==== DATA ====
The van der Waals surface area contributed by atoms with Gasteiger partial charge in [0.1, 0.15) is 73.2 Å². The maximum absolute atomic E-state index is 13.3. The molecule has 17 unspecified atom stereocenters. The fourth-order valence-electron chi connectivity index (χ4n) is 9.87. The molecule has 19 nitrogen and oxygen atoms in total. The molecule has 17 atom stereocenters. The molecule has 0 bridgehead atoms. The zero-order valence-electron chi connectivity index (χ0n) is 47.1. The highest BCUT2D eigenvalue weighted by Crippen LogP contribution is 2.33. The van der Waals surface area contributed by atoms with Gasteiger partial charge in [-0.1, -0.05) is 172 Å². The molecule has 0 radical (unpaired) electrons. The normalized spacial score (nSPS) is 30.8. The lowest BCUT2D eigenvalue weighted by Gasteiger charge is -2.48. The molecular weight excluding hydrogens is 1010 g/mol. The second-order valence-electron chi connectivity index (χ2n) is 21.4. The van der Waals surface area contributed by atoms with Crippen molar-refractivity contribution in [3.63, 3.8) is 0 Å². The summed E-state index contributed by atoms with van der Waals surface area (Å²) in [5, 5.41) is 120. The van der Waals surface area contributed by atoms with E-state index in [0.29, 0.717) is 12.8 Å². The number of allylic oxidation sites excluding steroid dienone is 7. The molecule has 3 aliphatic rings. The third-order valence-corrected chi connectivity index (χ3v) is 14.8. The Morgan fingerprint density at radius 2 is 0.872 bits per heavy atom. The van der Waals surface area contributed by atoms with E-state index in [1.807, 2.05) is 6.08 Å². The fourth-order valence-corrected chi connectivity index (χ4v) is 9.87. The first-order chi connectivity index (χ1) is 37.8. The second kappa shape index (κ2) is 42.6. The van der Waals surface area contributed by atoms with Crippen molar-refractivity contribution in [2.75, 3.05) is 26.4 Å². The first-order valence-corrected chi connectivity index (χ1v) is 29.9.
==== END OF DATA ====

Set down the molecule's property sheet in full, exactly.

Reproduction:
The van der Waals surface area contributed by atoms with Gasteiger partial charge in [0.1, 0.15) is 73.2 Å². The maximum absolute atomic E-state index is 13.3. The molecule has 17 unspecified atom stereocenters. The fourth-order valence-electron chi connectivity index (χ4n) is 9.87. The molecule has 19 nitrogen and oxygen atoms in total. The molecule has 17 atom stereocenters. The molecule has 0 bridgehead atoms. The zero-order valence-electron chi connectivity index (χ0n) is 47.1. The highest BCUT2D eigenvalue weighted by Crippen LogP contribution is 2.33. The van der Waals surface area contributed by atoms with Gasteiger partial charge in [-0.1, -0.05) is 172 Å². The molecule has 0 radical (unpaired) electrons. The normalized spacial score (nSPS) is 30.8. The lowest BCUT2D eigenvalue weighted by Gasteiger charge is -2.48. The molecular weight excluding hydrogens is 1010 g/mol. The second-order valence-electron chi connectivity index (χ2n) is 21.4. The van der Waals surface area contributed by atoms with Crippen molar-refractivity contribution in [3.63, 3.8) is 0 Å². The summed E-state index contributed by atoms with van der Waals surface area (Å²) in [5, 5.41) is 120. The van der Waals surface area contributed by atoms with E-state index in [0.29, 0.717) is 12.8 Å². The number of allylic oxidation sites excluding steroid dienone is 7. The molecule has 3 aliphatic rings. The third-order valence-corrected chi connectivity index (χ3v) is 14.8. The Morgan fingerprint density at radius 2 is 0.872 bits per heavy atom. The van der Waals surface area contributed by atoms with E-state index in [1.807, 2.05) is 6.08 Å². The fourth-order valence-corrected chi connectivity index (χ4v) is 9.87. The first-order chi connectivity index (χ1) is 37.8. The second kappa shape index (κ2) is 42.6. The van der Waals surface area contributed by atoms with Crippen molar-refractivity contribution in [2.75, 3.05) is 26.4 Å². The first-order valence-corrected chi connectivity index (χ1v) is 29.9.